BRUCETON MILLS, W.Va. (CBS News/AP) – Notorious Boston gangster James “Whitey” Bulger – who was captured in Santa Monica seven years ago – died in a West Virginia prison Tuesday, shortly after being transferred there, the U.S. Department of Justice confirms.

Bulger, 89, had been one of the FBI’s most wanted fugitives for 16 years until his 2011 arrest in Santa Monica.

James “Whitey” Bulger. (CBS Boston)

Officials with the Federal Bureau of Prisons said Bulger had just been transferred on Monday to USP Hazelton, a high-security prison with an adjacent minimum security satellite camp in Bruceton Mills.

In a statement Tuesday afternoon, the prison would only say Bulger was “found unresponsive” at 8:20 a.m. Eastern time Tuesday, and that “life-saving measures were initiated immediately by responding staff.” He was pronounced dead by the local medical examiner.

Law enforcement sources tell CBS News that it appears he was severely beaten by one or more of his fellow inmates shortly after his arrival at a federal prison in West Virginia on Monday.

“The Federal Bureau of Investigation was notified and an investigation has been initiated. No staff or other inmates were injured, and at no time was the public in danger,” the statement read.

Authorities did not immediately release a cause of death. Richard Heldreth, president of Local 420 of the American Federation of Government Employees, which represents workers at USP Hazelton, told CBS affiliate WPRI there was a homicide overnight, but he wasn’t told who was killed.

“This is the third homicide in seven months at our facility,” Richard Heldreth told the station. “We are very understaffed, we are short about 40 officers.”

Bulger had recently been moved from a prison in Florida to a transfer facility in Oklahoma City.

Bureau of Prisons officials and his attorney declined last week to comment on why he was being moved.

Bulger had been serving a life sentence after being convicted in 2013 in a sweeping racketeering indictment, which included counts of participating in 11 murders.

Bulger, the model for Jack Nicholson’s ruthless crime boss in the 2006 Martin Scorsese movie, “The Departed,” led a largely Irish mob that ran loan-sharking, gambling and drug rackets in the Boston area. He also was an FBI informant who ratted on the New England mob, his gang’s main rival, in an era when bringing down the Mafia was a top national priority for the FBI.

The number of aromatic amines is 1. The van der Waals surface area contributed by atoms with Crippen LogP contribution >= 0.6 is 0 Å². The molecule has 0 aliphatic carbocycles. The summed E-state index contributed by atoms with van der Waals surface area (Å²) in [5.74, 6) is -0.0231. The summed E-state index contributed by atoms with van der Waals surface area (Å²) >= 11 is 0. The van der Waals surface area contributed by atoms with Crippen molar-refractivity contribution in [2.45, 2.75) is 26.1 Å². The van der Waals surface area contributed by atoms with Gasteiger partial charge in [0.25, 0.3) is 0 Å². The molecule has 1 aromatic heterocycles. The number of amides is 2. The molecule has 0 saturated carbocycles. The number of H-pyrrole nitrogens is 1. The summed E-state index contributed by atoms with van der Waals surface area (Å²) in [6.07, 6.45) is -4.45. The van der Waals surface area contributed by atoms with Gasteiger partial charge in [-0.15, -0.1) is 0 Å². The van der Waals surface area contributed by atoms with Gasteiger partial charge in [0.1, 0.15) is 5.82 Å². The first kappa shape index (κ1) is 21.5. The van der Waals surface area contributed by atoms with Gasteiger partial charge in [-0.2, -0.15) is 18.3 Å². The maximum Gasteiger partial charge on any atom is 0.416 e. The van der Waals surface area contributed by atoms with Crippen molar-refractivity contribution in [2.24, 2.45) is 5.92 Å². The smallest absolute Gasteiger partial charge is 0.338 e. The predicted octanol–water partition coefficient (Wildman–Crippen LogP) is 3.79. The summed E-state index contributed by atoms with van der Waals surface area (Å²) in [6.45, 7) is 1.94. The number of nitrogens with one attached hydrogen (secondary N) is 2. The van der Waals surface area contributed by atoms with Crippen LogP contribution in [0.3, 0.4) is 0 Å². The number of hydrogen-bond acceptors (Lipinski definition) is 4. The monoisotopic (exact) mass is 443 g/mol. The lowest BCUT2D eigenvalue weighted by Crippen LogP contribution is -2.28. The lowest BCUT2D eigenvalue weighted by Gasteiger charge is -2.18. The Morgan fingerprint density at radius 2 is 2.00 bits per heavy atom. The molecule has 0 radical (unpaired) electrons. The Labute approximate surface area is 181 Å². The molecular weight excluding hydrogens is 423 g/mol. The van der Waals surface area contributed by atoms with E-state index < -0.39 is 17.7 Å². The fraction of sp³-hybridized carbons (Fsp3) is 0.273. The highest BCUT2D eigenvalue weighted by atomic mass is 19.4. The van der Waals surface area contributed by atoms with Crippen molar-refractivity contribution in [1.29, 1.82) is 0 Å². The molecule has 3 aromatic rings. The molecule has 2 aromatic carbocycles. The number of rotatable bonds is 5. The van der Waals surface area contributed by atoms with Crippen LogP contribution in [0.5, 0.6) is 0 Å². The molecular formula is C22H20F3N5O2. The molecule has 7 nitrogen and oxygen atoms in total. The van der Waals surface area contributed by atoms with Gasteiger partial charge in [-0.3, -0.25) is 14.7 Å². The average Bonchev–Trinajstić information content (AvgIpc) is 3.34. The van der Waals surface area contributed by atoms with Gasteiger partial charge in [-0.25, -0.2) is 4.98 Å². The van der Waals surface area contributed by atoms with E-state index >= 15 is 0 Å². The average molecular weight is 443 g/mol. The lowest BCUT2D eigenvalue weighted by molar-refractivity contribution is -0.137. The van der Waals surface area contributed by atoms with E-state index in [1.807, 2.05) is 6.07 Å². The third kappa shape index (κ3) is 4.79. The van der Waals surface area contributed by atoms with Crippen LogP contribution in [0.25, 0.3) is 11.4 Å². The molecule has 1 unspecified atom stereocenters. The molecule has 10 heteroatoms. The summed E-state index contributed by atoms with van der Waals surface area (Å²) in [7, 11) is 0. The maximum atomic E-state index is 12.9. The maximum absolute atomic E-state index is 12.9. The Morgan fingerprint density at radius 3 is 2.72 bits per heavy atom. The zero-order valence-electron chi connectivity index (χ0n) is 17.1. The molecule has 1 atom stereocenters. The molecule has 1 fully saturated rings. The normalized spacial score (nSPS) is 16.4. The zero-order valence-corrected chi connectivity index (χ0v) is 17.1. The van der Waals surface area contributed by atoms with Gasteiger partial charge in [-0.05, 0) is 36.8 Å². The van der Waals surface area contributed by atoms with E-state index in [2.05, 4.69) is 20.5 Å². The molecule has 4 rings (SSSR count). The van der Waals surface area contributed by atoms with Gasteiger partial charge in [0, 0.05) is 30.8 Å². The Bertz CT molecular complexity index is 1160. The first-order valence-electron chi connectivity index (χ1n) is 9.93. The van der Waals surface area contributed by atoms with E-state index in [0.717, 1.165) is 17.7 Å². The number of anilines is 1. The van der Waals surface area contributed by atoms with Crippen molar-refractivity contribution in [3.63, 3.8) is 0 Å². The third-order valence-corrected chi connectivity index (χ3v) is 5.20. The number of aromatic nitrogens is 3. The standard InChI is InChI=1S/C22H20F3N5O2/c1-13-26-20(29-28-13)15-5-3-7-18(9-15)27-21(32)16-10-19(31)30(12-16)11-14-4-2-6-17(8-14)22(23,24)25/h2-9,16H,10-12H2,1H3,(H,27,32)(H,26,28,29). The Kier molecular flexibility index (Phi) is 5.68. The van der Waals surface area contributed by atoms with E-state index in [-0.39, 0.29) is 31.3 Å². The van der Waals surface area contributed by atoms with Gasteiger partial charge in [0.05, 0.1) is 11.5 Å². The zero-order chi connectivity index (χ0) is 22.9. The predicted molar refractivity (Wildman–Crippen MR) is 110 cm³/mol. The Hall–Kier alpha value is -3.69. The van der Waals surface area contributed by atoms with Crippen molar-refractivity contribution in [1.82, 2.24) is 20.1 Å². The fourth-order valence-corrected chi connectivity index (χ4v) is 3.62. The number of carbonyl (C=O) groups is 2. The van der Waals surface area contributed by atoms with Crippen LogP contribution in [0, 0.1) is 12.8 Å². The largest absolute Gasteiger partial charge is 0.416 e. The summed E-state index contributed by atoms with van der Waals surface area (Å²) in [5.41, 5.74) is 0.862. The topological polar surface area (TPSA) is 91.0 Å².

Bulger fled Boston in late 1994 after his FBI handler, John Connolly Jr., warned him he was about to be indicted. With a $2 million reward on his head, Bulger became one of the FBI’s “Ten Most Wanted” criminals, with a place just below Osama bin Laden.

When the extent of his crimes and the FBI’s role in overlooking them became public in the late 1990s, Bulger became a source of embarrassment for the FBI. During the years he was a fugitive, the FBI battled a public perception that it had not tried very hard to find him.

On June 22, 2011, a then 81-year-old Bulger and his then 60-year-old longtime girlfriend, Catherine Greig, were captured in Santa Monica where they had been living in a rent-controlled apartment near the beach at the Princess Eugenie apartment complex, located at 1012 3rd St., following a tip from the FBI’s Boston bureau.

Bulger, nicknamed “Whitey” for his bright platinum hair, grew up in a gritty South Boston housing project and became known as one of the most ruthless gangsters in Boston. His younger brother, William Bulger, became one of the most powerful politicians in Massachusetts, leading the state Senate for 17 years.

In working-class “Southie,” Jim Bulger was known for helping old ladies across the street and giving turkey dinners to his neighbors at Thanksgiving. He had a kind of Robin Hood-like image among some locals, but authorities said he would put a bullet in the brain of anyone who he even suspected of double-crossing him.

“You could go back in the annals of criminal history and you’d be hard-pressed to find anyone as diabolical as Bulger,” said Tom Duffy, a retired state police major who investigated Bulger.

“Killing people was his first option. They don’t get any colder than him,” Duffy said after Bulger was finally captured in June 2011.

Patricia Donahue, the wife of 1982 Bulger murder victim Michael Donahue, told CBS Boston the news of Bulger’s death brought closure for her and her family.

“We’re very happy that the man is not here any longer, because we don’t have to hear his name ever again,” Donahue said. “Myself, I’d like to open up a champagne bottle and celebrate.”

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